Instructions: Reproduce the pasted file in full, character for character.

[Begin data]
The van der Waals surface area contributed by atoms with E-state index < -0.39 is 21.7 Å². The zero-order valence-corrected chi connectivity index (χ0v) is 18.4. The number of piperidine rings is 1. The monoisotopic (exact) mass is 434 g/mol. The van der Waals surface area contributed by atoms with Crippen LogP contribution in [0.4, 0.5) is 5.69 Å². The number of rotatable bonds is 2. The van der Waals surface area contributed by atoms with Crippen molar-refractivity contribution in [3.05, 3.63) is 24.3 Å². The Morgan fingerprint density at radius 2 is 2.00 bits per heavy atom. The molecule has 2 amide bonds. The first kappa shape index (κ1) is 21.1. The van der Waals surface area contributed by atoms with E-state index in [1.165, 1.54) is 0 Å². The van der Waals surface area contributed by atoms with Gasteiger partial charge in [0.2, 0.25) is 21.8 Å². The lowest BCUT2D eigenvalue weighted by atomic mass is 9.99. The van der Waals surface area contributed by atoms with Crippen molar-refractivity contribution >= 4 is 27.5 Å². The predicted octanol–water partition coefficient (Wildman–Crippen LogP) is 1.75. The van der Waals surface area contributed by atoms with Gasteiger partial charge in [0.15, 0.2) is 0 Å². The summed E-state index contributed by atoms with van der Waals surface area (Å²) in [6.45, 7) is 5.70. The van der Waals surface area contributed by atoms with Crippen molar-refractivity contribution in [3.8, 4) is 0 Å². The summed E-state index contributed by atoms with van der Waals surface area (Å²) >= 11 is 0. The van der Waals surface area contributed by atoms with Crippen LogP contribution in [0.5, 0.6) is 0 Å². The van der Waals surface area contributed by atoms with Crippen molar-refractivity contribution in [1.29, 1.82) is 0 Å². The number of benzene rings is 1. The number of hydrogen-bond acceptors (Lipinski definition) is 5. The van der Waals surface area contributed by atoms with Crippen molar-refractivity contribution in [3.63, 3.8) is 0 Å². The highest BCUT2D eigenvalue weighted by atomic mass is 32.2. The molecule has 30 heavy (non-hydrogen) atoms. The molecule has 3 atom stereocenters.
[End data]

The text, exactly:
The van der Waals surface area contributed by atoms with E-state index < -0.39 is 21.7 Å². The zero-order valence-corrected chi connectivity index (χ0v) is 18.4. The number of piperidine rings is 1. The monoisotopic (exact) mass is 434 g/mol. The van der Waals surface area contributed by atoms with Crippen LogP contribution in [0.4, 0.5) is 5.69 Å². The number of rotatable bonds is 2. The van der Waals surface area contributed by atoms with Crippen molar-refractivity contribution in [3.05, 3.63) is 24.3 Å². The Morgan fingerprint density at radius 2 is 2.00 bits per heavy atom. The molecule has 2 amide bonds. The first kappa shape index (κ1) is 21.1. The van der Waals surface area contributed by atoms with E-state index in [1.165, 1.54) is 0 Å². The van der Waals surface area contributed by atoms with Gasteiger partial charge in [0.2, 0.25) is 21.8 Å². The lowest BCUT2D eigenvalue weighted by atomic mass is 9.99. The van der Waals surface area contributed by atoms with Crippen molar-refractivity contribution >= 4 is 27.5 Å². The predicted octanol–water partition coefficient (Wildman–Crippen LogP) is 1.75. The van der Waals surface area contributed by atoms with Gasteiger partial charge in [0.15, 0.2) is 0 Å². The summed E-state index contributed by atoms with van der Waals surface area (Å²) in [6.45, 7) is 5.70. The van der Waals surface area contributed by atoms with Crippen molar-refractivity contribution in [3.8, 4) is 0 Å². The summed E-state index contributed by atoms with van der Waals surface area (Å²) >= 11 is 0. The van der Waals surface area contributed by atoms with Crippen LogP contribution in [0.5, 0.6) is 0 Å². The van der Waals surface area contributed by atoms with Crippen molar-refractivity contribution in [1.29, 1.82) is 0 Å². The number of benzene rings is 1. The number of hydrogen-bond acceptors (Lipinski definition) is 5. The van der Waals surface area contributed by atoms with Crippen molar-refractivity contribution in [3.63, 3.8) is 0 Å². The highest BCUT2D eigenvalue weighted by atomic mass is 32.2. The molecule has 30 heavy (non-hydrogen) atoms. The molecule has 3 atom stereocenters.